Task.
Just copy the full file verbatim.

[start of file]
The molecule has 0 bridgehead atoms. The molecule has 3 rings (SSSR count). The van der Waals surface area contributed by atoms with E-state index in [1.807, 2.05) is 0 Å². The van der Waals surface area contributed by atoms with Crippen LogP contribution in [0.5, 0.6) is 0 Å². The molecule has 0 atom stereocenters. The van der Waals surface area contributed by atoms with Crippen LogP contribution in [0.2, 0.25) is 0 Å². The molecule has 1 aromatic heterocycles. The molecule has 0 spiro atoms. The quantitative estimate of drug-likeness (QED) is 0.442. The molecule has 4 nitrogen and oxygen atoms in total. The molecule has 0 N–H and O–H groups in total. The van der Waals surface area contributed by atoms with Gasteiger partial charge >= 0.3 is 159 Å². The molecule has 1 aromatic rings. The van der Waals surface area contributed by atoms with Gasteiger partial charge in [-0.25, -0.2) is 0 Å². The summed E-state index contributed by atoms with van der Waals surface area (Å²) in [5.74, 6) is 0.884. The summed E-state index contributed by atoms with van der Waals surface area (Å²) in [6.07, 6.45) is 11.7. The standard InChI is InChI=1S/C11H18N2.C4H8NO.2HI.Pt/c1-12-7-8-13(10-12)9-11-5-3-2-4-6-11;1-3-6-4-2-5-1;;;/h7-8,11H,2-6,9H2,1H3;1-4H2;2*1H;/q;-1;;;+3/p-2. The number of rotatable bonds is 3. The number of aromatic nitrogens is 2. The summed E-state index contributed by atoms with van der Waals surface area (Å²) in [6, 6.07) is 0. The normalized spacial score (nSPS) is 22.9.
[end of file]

The molecule has 0 bridgehead atoms. The molecule has 3 rings (SSSR count). The van der Waals surface area contributed by atoms with E-state index in [1.807, 2.05) is 0 Å². The van der Waals surface area contributed by atoms with Crippen LogP contribution in [0.5, 0.6) is 0 Å². The molecule has 0 atom stereocenters. The van der Waals surface area contributed by atoms with Crippen LogP contribution in [0.2, 0.25) is 0 Å². The molecule has 1 aromatic heterocycles. The molecule has 0 spiro atoms. The quantitative estimate of drug-likeness (QED) is 0.442. The molecule has 4 nitrogen and oxygen atoms in total. The molecule has 0 N–H and O–H groups in total. The van der Waals surface area contributed by atoms with Gasteiger partial charge >= 0.3 is 159 Å². The molecule has 1 aromatic rings. The van der Waals surface area contributed by atoms with Gasteiger partial charge in [-0.25, -0.2) is 0 Å². The summed E-state index contributed by atoms with van der Waals surface area (Å²) in [5.74, 6) is 0.884. The summed E-state index contributed by atoms with van der Waals surface area (Å²) in [6.07, 6.45) is 11.7. The standard InChI is InChI=1S/C11H18N2.C4H8NO.2HI.Pt/c1-12-7-8-13(10-12)9-11-5-3-2-4-6-11;1-3-6-4-2-5-1;;;/h7-8,11H,2-6,9H2,1H3;1-4H2;2*1H;/q;-1;;;+3/p-2. The number of rotatable bonds is 3. The number of aromatic nitrogens is 2. The summed E-state index contributed by atoms with van der Waals surface area (Å²) in [6, 6.07) is 0. The normalized spacial score (nSPS) is 22.9.